The Importance of Being Earnest A Trivial Comedy for Serious People Oscar Wilde The Importance of Being Earnest, A Trivial Comedy for Serious People is a play by Oscar Wilde. First performed on 14 February 1895 at the St James's Theatre in London, it is a farcical comedy in which the protagonists maintain fictitious personae in order to escape ...
The Importance of Being Earnest A Trivial Comedy for Serious People Oscar Wilde The Importance of Being Earnest, A Trivial Comedy for Serious People is a play by Oscar Wilde. First performed on 14 February 1895 at the St James's Theatre in London, it is a farcical comedy in which the protagonists maintain fictitious personae in order to escape burdensome social obligations. Working within the social conventions of late Victorian London, the play's major themes are the triviality with which it treats institutions as serious as marriage, and the resulting satire of Victorian ways. Contemporary reviews all praised the play's humour, though some were cautious about its explicit lack of social messages, while others foresaw the modern consensus that it was the culmination of Wilde's artistic career so far. Its high farce and witty dialogue have helped make The Importance of Being Earnest Wilde's most enduringly popular play. The successful opening night marked the climax of Wilde's career but also heralded his downfall. The Marquess of Queensberry, whose son Lord Alfred Douglas was Wilde's lover, planned to present the writer with a bouquet of rotten vegetables and disrupt the show. Wilde was tipped off and Queensberry was refused admission. Soon afterwards their feud came to a climax in court, where Wilde's homosexual double life was revealed to the Victorian public and he was eventually sentenced to imprisonment. His notoriety caused the play, despite its early success, to be closed after 86 performances. After his release, he published the play from exile in Paris, but he wrote no further comic or dramatic work. The Importance of Being Earnest has been revived many times since its premiere. It has been adapted for the cinema on three occasions. In The Importance of Being Earnest (1952), Dame Edith Evans reprised her celebrated interpretation of Lady Bracknell; The Importance of Being Earnest (1992) by Kurt Baker used an all-black cast; and Oliver Parker's The Importance of Being Earnest (2002) incorporated some of Wilde's original material cut during the preparation of the original stage production."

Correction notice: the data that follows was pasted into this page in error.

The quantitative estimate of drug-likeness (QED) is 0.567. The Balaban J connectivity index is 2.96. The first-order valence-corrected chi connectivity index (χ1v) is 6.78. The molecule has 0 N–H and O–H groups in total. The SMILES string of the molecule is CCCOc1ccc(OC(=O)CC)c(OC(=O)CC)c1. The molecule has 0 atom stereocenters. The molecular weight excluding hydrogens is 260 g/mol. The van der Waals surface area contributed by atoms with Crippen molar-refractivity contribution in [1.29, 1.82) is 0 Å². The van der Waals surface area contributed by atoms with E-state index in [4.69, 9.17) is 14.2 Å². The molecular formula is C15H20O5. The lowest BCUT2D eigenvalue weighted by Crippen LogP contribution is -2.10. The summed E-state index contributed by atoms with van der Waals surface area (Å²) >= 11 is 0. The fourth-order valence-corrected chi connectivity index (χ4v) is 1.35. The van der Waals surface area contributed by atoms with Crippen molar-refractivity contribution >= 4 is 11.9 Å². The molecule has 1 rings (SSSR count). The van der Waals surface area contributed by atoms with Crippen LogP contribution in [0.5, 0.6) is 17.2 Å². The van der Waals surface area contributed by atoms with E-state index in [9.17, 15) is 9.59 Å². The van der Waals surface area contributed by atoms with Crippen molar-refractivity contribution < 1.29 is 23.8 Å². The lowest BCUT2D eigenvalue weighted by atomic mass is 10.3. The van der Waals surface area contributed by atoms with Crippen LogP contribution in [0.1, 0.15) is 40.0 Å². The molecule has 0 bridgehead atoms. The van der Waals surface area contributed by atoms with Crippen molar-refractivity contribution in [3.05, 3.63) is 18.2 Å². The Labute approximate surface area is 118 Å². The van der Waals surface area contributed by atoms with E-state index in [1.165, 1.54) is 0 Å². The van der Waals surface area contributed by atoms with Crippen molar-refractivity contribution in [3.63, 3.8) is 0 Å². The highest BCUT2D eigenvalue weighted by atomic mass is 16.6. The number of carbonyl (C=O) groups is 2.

This is one of those all-important plays that depart a good message, but also make you laugh in the process. The characters and themes in this play are wonderful and colorful. The biting wit of the dialog makes this play a winner in my mind. I love everything about this play, and while I haven't seen the movie at all, I hope that it would be something like this when I actually do see it.
Apr 19, 2007
Excellent Play - A MUST READ!
In my 10+ years of live theater exploration, no play has stuck in my mind as much as Oscar Wilde's The Importance of Being Earnest. I'll admit to having seen a movie version prior to reading the play, and even that the movie was the REASON I later picked up the play, since then, I have re-read it several times. Even after seeing one interpretation of it, I was very able to establish my own ideas on the play, both in regards to meaning, and in production ideas. The Importance of Being Earnest was my first Wilde play, and while I have read others since then, and would call myself an avid Oscar Wilde fan, The Importance of Being Earnest is my absolute favourite. The rich setting can be imagined, the wittyness of the dialogue, and in fact of entire plays, and Wilde's inherant social comedy are important factors of all Wilde plays, and this one is no different. People of all ages can appreciate the humour and wit present in the play - in fact, I would say anyone from ages 10-100 can appreciate this play for the wonderful work of literature it is!
Alibris, the Alibris logo, and Alibris.com are registered trademarks of Alibris, Inc.
Copyright in bibliographic data and cover images is held by Nielsen Book Services Limited, Baker & Taylor, Inc., or by their respective licensors, or by the publishers, or by their respective licensors. For personal use only. All rights reserved. All rights in images of books or other publications are reserved by the original copyright holders.